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Sixth Circuit Allows Professor to Move Forward with Lawsuit Alleging University’s Preferred-Pronoun Policy Violates his Constitutional Rights

The U.S. Court of Appeals for the Sixth Circuit held that a university professor plausibly pled claims that his employer’s enforcement of its policy requiring employees to refer to students by their preferred pronouns violated his constitutional rights under the free speech and free exercise clauses of the First Amendment.


In a recent case with important implications for higher education institutions, the U.S. Court of Appeals for the Sixth Circuit held that a university professor plausibly pled claims that his employer’s enforcement of its policy requiring employees to refer to students by their preferred pronouns violated his constitutional rights under the free speech and free exercise clauses of the First Amendment.

The case, Meriwether v. Hartop, involves plaintiff Meriwether, a professor at defendant Shawnee State University (a public university). Meriwether, a devout Christian, sought a compromise with the university that would involve him using students’ preferred pronouns while placing a disclaimer in his syllabus, “noting that he was doing so under compulsion and setting forth his personal and religious beliefs about gender identity.” This proposed accommodation for Meriwether’s sincerely held religious beliefs was rejected by the university, which argued that the syllabus disclaimer, itself, would violate the policy.

In response to complaints filed by a transgender student of Meriwether, the university’s Title IX office conducted an investigation which concluded that Meriwether’s treatment of the transgender student, including refusing to use the student’s preferred pronoun, created a “hostile environment” violating the university’s non-discrimination policy. The university placed a written warning in Meriwether’s file, and Meriwether then brought suit against the university.

Meriwether argued that the university’s actions violated his rights under both the free speech and free exercise clauses of the First Amendment, and also asserted a due-process and equal-protection claims under the Fourteenth Amendment. His complaint was dismissed by an Ohio federal district court, and he appealed the decision, with the exception of the dismissal of the equal-protection claim, to the Sixth Circuit. The Sixth Circuit panel ruled that Meriwether’s case could proceed under both his free speech and free exercise claims.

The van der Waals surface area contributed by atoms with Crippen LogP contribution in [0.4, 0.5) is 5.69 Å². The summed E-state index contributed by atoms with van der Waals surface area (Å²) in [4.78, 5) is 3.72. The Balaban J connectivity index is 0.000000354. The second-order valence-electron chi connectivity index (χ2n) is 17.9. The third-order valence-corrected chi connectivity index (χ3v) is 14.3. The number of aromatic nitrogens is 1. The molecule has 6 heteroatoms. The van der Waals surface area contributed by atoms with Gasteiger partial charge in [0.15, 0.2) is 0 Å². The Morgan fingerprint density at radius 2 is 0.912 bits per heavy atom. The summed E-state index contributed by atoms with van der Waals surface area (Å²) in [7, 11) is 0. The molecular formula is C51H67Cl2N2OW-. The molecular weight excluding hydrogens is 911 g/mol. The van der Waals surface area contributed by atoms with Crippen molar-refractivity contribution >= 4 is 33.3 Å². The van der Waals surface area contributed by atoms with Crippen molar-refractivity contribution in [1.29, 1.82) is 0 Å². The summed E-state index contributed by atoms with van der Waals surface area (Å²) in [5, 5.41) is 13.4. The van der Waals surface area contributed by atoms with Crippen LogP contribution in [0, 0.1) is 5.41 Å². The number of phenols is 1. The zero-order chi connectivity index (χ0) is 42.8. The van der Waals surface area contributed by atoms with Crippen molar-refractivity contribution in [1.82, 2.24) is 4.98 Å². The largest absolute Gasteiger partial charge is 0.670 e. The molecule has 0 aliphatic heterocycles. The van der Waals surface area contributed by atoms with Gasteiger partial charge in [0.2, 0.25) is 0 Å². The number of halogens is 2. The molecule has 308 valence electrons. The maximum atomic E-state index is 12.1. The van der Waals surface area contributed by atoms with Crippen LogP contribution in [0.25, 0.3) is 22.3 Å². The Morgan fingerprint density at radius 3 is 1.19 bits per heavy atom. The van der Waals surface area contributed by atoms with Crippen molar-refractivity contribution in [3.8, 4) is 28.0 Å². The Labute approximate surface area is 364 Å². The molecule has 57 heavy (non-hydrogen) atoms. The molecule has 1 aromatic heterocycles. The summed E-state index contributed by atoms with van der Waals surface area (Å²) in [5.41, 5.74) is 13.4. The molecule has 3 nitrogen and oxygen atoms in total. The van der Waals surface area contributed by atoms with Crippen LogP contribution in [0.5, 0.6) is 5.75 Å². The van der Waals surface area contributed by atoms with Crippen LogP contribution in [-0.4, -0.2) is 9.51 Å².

With regard to the free speech claim, the Sixth Circuit panel ruled that the First Amendment protects the academic speech of university professors. In reaching this determination, the Sixth Circuit analyzed the U.S. Supreme Court’s decision in Garcetti v. Ceballos, 547 U.S. 410 (2006). In Garcetti, the Supreme Court held that, in normal circumstances, “when public employees make statements pursuant to their official duties, the employees are not speaking as citizens for First Amendment purposes, and the Constitution does not insulate their communications from employer discipline.” However, the Sixth Circuit held, in a decision consistent with the approach of the Fourth, Fifth, and Ninth Circuits, that the ruling in Garcetti does not apply in the academic context of a public university. Accordingly, the university violated Meriwether’s First Amendment rights.

As to the free exercise claim, the Sixth Circuit concluded that the university’s policy was not applied neutrally to religion as demonstrated by university officials showing hostility toward Meriwether’s religious beliefs and request for religious accommodation. As a result, the Sixth Circuit ruled that the university violated Meriwether’s free exercise rights.

Finally, the Sixth Circuit upheld the district court’s decision to dismiss Meriwether’s due process claim. Meriwether argued that the university’s policy violates due process because it is vague. However, the court found that Meriwether had notice of the policy and understood that it prohibited his conduct.

It is important to note that the Sixth Circuit’s ruling in this case only addressed the university’s motion to dismiss the complaint. Accordingly, for purposes of the appeal, Meriwether’s factual allegations were assumed to be true. He still has to prove his claims. However, the ruling does set important Sixth Circuit precedent affecting Michigan higher education institutions on issues of free speech and free exercise.

For any questions regarding this opinion, and how it may impact higher education institutions, please contact Ryan Kauffman.


Fraser Trebilcock Attorney Ryan Kauffman

Ryan K. Kauffman is a Shareholder at Fraser Trebilcock with more than a decade of experience handling complex litigation matters. You can contact him at rkauffman@fraserlawfirm.com or 517.377.0881.